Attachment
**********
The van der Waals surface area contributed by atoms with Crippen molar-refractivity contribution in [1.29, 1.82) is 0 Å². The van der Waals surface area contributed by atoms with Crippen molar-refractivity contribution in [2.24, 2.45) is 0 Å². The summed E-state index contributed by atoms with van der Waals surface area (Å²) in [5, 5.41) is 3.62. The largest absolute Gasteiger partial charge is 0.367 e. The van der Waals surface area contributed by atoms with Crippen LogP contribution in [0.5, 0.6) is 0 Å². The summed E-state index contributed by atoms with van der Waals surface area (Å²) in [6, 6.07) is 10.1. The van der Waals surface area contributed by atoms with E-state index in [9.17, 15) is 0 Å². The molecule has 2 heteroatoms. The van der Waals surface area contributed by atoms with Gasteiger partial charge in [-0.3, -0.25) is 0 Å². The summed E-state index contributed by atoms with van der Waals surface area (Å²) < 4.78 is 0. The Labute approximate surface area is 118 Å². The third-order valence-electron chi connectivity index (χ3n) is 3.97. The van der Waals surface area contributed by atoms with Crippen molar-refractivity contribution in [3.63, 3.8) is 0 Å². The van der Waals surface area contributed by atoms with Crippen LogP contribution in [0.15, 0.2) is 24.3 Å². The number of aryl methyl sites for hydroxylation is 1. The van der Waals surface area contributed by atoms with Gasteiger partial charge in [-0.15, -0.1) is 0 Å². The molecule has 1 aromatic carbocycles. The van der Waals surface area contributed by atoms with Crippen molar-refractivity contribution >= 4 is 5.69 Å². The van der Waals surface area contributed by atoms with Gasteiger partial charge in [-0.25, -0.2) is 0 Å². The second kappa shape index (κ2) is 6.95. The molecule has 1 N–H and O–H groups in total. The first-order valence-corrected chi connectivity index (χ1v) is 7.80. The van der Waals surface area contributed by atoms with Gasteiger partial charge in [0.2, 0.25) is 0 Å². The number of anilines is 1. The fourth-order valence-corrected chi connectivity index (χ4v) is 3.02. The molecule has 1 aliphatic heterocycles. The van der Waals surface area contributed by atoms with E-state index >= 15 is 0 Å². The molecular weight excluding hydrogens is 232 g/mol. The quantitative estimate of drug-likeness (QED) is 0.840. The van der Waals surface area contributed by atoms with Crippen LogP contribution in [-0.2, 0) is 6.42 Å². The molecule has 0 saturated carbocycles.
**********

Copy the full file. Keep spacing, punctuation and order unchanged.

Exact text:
The van der Waals surface area contributed by atoms with Crippen molar-refractivity contribution in [1.29, 1.82) is 0 Å². The van der Waals surface area contributed by atoms with Crippen molar-refractivity contribution in [2.24, 2.45) is 0 Å². The summed E-state index contributed by atoms with van der Waals surface area (Å²) in [5, 5.41) is 3.62. The largest absolute Gasteiger partial charge is 0.367 e. The van der Waals surface area contributed by atoms with Crippen LogP contribution in [0.5, 0.6) is 0 Å². The summed E-state index contributed by atoms with van der Waals surface area (Å²) in [6, 6.07) is 10.1. The van der Waals surface area contributed by atoms with E-state index in [9.17, 15) is 0 Å². The molecule has 2 heteroatoms. The van der Waals surface area contributed by atoms with Gasteiger partial charge in [-0.3, -0.25) is 0 Å². The summed E-state index contributed by atoms with van der Waals surface area (Å²) < 4.78 is 0. The Labute approximate surface area is 118 Å². The third-order valence-electron chi connectivity index (χ3n) is 3.97. The van der Waals surface area contributed by atoms with Crippen molar-refractivity contribution in [3.63, 3.8) is 0 Å². The van der Waals surface area contributed by atoms with Crippen LogP contribution in [0.15, 0.2) is 24.3 Å². The number of aryl methyl sites for hydroxylation is 1. The van der Waals surface area contributed by atoms with Gasteiger partial charge in [-0.15, -0.1) is 0 Å². The molecule has 1 aromatic carbocycles. The van der Waals surface area contributed by atoms with Crippen molar-refractivity contribution >= 4 is 5.69 Å². The van der Waals surface area contributed by atoms with Gasteiger partial charge in [-0.25, -0.2) is 0 Å². The second kappa shape index (κ2) is 6.95. The molecule has 1 N–H and O–H groups in total. The first-order valence-corrected chi connectivity index (χ1v) is 7.80. The van der Waals surface area contributed by atoms with Gasteiger partial charge in [0.2, 0.25) is 0 Å². The number of anilines is 1. The fourth-order valence-corrected chi connectivity index (χ4v) is 3.02. The molecule has 1 aliphatic heterocycles. The van der Waals surface area contributed by atoms with E-state index >= 15 is 0 Å². The molecular weight excluding hydrogens is 232 g/mol. The quantitative estimate of drug-likeness (QED) is 0.840. The van der Waals surface area contributed by atoms with Crippen LogP contribution in [-0.2, 0) is 6.42 Å². The molecule has 0 saturated carbocycles.